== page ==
Lyon County election officer Tammy Vopat and deputy election officer Heather Dill recently finished training roughly 80 poll workers on the county’s new E-pollbooks.

The books will change the way that voters sign in before entering the voting booth, but in a very minor way.

Instead of signing a piece of paper, they will be putting their signature on an electronic pad. Just like the paper version, the new system will simply record that a person voted, not what ballot they received or who they voted for.

“The main thing that I want to let the voter know is that we do have new equipment, and actually the only change that the voter will see is when they sign their name,” Vopat said. “It won’t be on paper, it will be on one of the electronic signature pads.”

The purchase of the 32 E-pollbooks came from mostly federal funds that accounted for 90 percent of the total, the cost to the county was $6,000.

Federal monies came through the Help America Vote Act of 2002 which was intended to help states meet standards in election administration. The funds trickle down through the states and then to counties so they are better equipped to meet the requirements of HAVA.

The machines will be at all precincts in the county from August forward.

Voters will have to have a valid photo identification card, which will be scanned. Poll workers will then verify that the photo on the card matches the person going to vote, enter them into the system, have the voter sign the electronic pad, then give them the appropriate ballot.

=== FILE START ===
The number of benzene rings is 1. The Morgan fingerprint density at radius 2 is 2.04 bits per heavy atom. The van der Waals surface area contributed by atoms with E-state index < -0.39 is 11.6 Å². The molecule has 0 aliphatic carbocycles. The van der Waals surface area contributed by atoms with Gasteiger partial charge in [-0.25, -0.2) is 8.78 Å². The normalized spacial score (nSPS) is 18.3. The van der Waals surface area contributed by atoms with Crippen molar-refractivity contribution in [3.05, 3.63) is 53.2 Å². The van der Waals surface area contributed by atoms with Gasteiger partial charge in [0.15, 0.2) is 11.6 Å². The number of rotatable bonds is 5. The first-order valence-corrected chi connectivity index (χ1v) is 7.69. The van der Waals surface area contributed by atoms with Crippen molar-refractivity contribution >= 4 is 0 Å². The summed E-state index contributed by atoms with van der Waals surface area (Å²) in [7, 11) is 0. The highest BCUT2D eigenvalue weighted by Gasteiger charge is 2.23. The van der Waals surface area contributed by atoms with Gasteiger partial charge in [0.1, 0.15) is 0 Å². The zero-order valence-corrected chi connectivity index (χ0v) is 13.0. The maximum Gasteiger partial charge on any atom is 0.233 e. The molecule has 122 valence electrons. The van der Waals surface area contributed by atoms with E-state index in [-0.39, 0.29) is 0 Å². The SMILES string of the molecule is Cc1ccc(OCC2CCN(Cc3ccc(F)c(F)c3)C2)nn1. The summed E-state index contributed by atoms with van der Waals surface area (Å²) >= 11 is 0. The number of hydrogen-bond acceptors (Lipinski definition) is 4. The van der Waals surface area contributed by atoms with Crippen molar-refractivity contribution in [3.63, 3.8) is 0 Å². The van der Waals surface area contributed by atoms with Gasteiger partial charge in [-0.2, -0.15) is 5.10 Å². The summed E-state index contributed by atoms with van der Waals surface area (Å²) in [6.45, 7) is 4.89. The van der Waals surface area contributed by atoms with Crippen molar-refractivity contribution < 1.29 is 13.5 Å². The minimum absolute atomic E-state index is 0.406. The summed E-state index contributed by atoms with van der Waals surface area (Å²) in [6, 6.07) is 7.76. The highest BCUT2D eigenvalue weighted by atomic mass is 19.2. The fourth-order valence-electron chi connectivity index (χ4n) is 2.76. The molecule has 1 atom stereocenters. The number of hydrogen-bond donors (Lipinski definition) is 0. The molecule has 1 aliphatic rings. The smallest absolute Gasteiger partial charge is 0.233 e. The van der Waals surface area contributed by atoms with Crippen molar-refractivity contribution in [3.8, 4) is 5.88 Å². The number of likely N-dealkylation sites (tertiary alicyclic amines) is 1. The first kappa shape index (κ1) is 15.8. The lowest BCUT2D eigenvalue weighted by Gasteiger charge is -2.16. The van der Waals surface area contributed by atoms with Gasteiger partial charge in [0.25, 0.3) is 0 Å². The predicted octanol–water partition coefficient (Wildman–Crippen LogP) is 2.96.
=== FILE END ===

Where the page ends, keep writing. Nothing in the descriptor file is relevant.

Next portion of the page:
“They’re going to state their name, and we’re going to make sure that that name matches the person standing before us,” Vopat said.

The August 5 primary is a closed election, meaning that anyone wishing to vote will have to be affiliated with either the Republican or Democratic party to be able to vote.

Separate ballot styles — some with multiple pages — in the primaries and general elections add to the difficulties for election officials.

Considering that there are 11 townships in Lyon County and the possibility of new legislation that would break down ballot styles to beyond the level of school districts, things can get difficult. The legislation also proposes to move spring elections to the fall, the new E-pollbooks will be a big help and time-saver for election workers.

“Knowing that the legislation is coming, we just wanted to be prepared, and this equipment is going to help us be more accurate in issuing ballots,” Vopat said. “Our voters are very open I think to change and I think they’ll appreciate the move towards the electronic phase of the process”

Lyon County has roughly 20,000 registered voters, and 25 percent show up for primary elections on average. General elections usually see around 50 percent.

Though it may seem like a small number, and disappointing to many, it’s still a lot to handle for the 80 poll workers that spend their election day at their respective posts. The E-pollbooks are meant to make the process faster and easier for voters and the election officials.

Vopat said that the most important thing for voters to remember is to bring their valid photo identification with them to the voting booths on election day. Again, to vote in the primary, voters have to declare a party to receive a ballot. The system will not be used for advanced voting.

“The only thing that we’re doing is going from paper to electronic,” Vopat said. “The main thing is that we have something new that we’re going to launch, and the only change the voter is going to see is signing their name on an electronic signature pad instead of a poll book. It’s just going to increase our efficiency and accuracy throughout the whole process.”

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